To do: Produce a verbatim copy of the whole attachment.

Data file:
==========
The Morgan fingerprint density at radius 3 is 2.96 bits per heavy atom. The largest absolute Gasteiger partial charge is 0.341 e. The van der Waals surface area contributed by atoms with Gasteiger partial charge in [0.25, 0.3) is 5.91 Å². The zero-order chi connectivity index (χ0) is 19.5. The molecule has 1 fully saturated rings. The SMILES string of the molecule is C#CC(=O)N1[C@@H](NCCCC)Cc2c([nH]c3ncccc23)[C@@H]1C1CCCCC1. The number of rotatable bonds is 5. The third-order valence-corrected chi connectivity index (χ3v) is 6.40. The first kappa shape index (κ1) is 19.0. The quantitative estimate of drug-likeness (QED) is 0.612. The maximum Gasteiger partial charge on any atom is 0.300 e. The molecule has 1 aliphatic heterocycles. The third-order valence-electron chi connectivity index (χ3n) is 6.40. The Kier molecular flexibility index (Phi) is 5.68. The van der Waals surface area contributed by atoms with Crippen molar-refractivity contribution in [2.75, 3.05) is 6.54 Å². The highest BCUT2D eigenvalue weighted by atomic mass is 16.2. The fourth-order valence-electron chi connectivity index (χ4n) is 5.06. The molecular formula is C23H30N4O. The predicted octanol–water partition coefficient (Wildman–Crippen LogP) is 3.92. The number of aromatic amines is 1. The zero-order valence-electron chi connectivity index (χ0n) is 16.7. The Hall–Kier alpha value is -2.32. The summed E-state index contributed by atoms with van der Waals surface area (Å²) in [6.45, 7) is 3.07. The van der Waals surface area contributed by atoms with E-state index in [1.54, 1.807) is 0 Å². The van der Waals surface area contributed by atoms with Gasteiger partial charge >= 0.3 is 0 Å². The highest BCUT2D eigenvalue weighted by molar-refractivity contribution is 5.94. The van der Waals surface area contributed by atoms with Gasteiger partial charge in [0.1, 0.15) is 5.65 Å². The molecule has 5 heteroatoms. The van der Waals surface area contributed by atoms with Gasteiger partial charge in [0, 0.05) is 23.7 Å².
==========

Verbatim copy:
The Morgan fingerprint density at radius 3 is 2.96 bits per heavy atom. The largest absolute Gasteiger partial charge is 0.341 e. The van der Waals surface area contributed by atoms with Gasteiger partial charge in [0.25, 0.3) is 5.91 Å². The zero-order chi connectivity index (χ0) is 19.5. The molecule has 1 fully saturated rings. The SMILES string of the molecule is C#CC(=O)N1[C@@H](NCCCC)Cc2c([nH]c3ncccc23)[C@@H]1C1CCCCC1. The number of rotatable bonds is 5. The third-order valence-corrected chi connectivity index (χ3v) is 6.40. The first kappa shape index (κ1) is 19.0. The quantitative estimate of drug-likeness (QED) is 0.612. The maximum Gasteiger partial charge on any atom is 0.300 e. The molecule has 1 aliphatic heterocycles. The third-order valence-electron chi connectivity index (χ3n) is 6.40. The Kier molecular flexibility index (Phi) is 5.68. The van der Waals surface area contributed by atoms with Crippen molar-refractivity contribution in [2.75, 3.05) is 6.54 Å². The highest BCUT2D eigenvalue weighted by atomic mass is 16.2. The fourth-order valence-electron chi connectivity index (χ4n) is 5.06. The molecular formula is C23H30N4O. The predicted octanol–water partition coefficient (Wildman–Crippen LogP) is 3.92. The number of aromatic amines is 1. The zero-order valence-electron chi connectivity index (χ0n) is 16.7. The Hall–Kier alpha value is -2.32. The summed E-state index contributed by atoms with van der Waals surface area (Å²) in [6.45, 7) is 3.07. The van der Waals surface area contributed by atoms with E-state index in [1.54, 1.807) is 0 Å². The van der Waals surface area contributed by atoms with Gasteiger partial charge >= 0.3 is 0 Å². The highest BCUT2D eigenvalue weighted by molar-refractivity contribution is 5.94. The van der Waals surface area contributed by atoms with Gasteiger partial charge in [0.1, 0.15) is 5.65 Å². The molecule has 5 heteroatoms. The van der Waals surface area contributed by atoms with Gasteiger partial charge in [0, 0.05) is 23.7 Å².